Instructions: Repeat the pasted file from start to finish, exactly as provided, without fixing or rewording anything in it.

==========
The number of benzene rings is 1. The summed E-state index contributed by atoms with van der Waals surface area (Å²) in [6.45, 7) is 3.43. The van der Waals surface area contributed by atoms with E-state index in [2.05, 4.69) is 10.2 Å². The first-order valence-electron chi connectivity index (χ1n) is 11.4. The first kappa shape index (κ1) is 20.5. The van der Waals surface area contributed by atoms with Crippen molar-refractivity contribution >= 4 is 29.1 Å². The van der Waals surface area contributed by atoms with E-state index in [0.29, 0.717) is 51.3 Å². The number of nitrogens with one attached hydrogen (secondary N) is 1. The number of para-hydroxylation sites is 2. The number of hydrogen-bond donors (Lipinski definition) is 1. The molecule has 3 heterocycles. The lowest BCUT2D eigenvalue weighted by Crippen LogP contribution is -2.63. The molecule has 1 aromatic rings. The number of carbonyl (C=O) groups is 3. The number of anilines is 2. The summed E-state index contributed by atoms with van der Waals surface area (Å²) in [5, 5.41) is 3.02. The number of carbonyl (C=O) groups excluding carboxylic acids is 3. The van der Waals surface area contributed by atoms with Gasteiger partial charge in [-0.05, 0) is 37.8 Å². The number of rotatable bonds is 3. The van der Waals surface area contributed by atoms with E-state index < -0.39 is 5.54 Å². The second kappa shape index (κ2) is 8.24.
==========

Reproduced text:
The number of benzene rings is 1. The summed E-state index contributed by atoms with van der Waals surface area (Å²) in [6.45, 7) is 3.43. The van der Waals surface area contributed by atoms with E-state index in [2.05, 4.69) is 10.2 Å². The first-order valence-electron chi connectivity index (χ1n) is 11.4. The first kappa shape index (κ1) is 20.5. The van der Waals surface area contributed by atoms with Crippen molar-refractivity contribution >= 4 is 29.1 Å². The van der Waals surface area contributed by atoms with E-state index in [0.29, 0.717) is 51.3 Å². The number of nitrogens with one attached hydrogen (secondary N) is 1. The number of para-hydroxylation sites is 2. The number of hydrogen-bond donors (Lipinski definition) is 1. The molecule has 3 heterocycles. The lowest BCUT2D eigenvalue weighted by Crippen LogP contribution is -2.63. The molecule has 1 aromatic rings. The number of carbonyl (C=O) groups is 3. The number of anilines is 2. The summed E-state index contributed by atoms with van der Waals surface area (Å²) in [5, 5.41) is 3.02. The number of carbonyl (C=O) groups excluding carboxylic acids is 3. The van der Waals surface area contributed by atoms with Gasteiger partial charge in [-0.05, 0) is 37.8 Å². The number of rotatable bonds is 3. The van der Waals surface area contributed by atoms with E-state index < -0.39 is 5.54 Å². The second kappa shape index (κ2) is 8.24.